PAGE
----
Playing to win

Graham Rivers, CEO, WIN, discusses the mobile content and services market in the Middle East

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Playing to win Graham Rivers, CEO, WIN, is optimistic about the potential of the MEA region for his business.
By  Roger Field Published  July 19, 2010

With content and applications becoming a key part of the mobile landscape, Graham Rivers, CEO of UK-based managed services player WIN, tells CommsMEA about his company’s growing portfolio and plans for the Middle East.

CommsMEA: Tell me a about WIN. How did the company start, and how is it positioned in the market today?

Graham Rivers: The company began life as a business called Sprintel Networks which sent share price information to pagers. When SMS came along they spotted the opportunity to offer similar services using text messaging, and that is how WIN began life about 16 years ago. We began by providing real time information on share prices and news across a range of categories in what is now known as SMS alerts to customers.

In doing that we got integrated into the operators networks and then when premium rate billing came along we were able to extend into traffic aggregation, so the business grew rapidly on the back of that. It floated on the Alternative Investment Market of the London Stock Exchange in 2004 and at that point about 85% of the company’s profits were from traffic aggregation.

CommsMEA: What are the main areas that the company is involved in today?

GR: Since then the company has changed quite dramatically. Today only about 12% of our gross profits are derived from traffic aggregation. The biggest area that we now operate in is managed services, predominantly for network operators but also for handset vendors and major enterprises.

These are generally mobile content related services, or marketing related. A lot of what we do is also related to customer relationship management, campaign support and so on, and that now constitutes about 58% of our profits.

Two other areas of the business that have grown rapidly and continue to do so is the business we do with media corporations to help their marketing efforts, and customer relationship management, and they are now running at about 16% to 17% of our profits.

We also moved into providing interactive services for broadcasters. We supply our biggest customer, the BBC, with interactive services for television and radio, and we also have a number of other broadcast customers.

CommsMEA: What exactly does WIN do for the BBC?

GR: We provide the ability for the audience to interact live with programmes and that means we have to aggregate input from sources such as text messaging, MMS, video, voice, email, Twitter feeds and some other social networks. We aggregate that content into a single view in the studio, so everything is presented in one window to the programme editor or presenter. This can also move into other forms of interaction like voting and quizzes, but it is all built around the same basic technology.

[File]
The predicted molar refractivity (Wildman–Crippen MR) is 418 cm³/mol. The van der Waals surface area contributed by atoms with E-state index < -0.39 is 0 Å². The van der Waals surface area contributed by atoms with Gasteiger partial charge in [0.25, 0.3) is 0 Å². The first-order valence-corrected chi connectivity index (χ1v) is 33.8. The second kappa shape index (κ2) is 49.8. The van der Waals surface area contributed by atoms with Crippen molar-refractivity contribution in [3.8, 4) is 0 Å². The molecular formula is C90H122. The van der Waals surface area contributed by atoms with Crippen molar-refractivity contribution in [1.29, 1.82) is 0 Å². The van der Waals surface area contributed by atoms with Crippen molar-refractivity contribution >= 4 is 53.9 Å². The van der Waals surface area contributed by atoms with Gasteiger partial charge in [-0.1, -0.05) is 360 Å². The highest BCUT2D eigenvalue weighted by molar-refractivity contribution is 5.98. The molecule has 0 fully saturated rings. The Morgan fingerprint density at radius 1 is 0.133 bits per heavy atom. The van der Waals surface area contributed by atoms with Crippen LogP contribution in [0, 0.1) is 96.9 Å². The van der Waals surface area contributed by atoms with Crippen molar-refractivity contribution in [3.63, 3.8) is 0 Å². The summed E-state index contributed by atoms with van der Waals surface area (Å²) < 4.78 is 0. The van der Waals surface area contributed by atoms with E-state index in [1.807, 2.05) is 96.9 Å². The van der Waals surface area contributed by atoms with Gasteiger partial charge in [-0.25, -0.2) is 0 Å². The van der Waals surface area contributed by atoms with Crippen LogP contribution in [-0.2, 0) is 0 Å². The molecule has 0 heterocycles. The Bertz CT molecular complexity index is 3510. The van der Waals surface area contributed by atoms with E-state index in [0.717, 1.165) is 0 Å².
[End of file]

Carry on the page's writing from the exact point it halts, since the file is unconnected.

CommsMEA: What is WIN’s involvement in the mobile music sector? Is that a significant part of the business?

GR: Music is a big part of what we do. It isn’t our biggest single category but it is certainly an important one. The largest customer we have for music is Sony Ericsson’s Play Now service, which we manage in 23 countries.

We also recently announced that we are running Qtel’s music portal, which is known as Mosaic. Music is a big part of the business, but it is only a part, and we are still strongly engaged in content that relates to news, entertainment and sport – those are probably our three biggest categories.

We can provide everything from the content acquisition, management and storage through to the front-end portal merchandising and management.

CommsMEA: How do you view the mobile music business? Is there much potential for operators?

GR: There is very strong growth in sales of music digitally across all media, mobile being one of the biggest, but it is also becoming more difficult to find the commercial models to support it and clearly in some of the emerging markets where you have got very low GDPs and earnings, the revenues that you can derive are relatively small, so it is aggregating volume at a very thin margin which is really what is driving a lot of these services.

We do work with all of the major operators and our biggest single customer is Vodafone. Other customers include Deutsche Telecom, Orange, Telefonica and O2. We tend to follow them territorially, so while Western Europe is our main market we are also entering new markets globally through those operators, but we don’t really have any presence in the Middle East or Africa through them.

CommsMEA: How do you view the Middle East as a market?

GR: We started our expansion into the region by bringing on board an individual who had got quite a lot of experience working in that area and knows a lot of the operators well, and Qtel was our first major foray into the Middle East.

I think it has got fantastic potential when you look at the population, the state of the infrastructure and the importance of wireless networks in the region, but aside from the luxuries of the UAE and Saudi Arabia that have got money, many other countries have tremendous potential, and we are very keen to be part of it.

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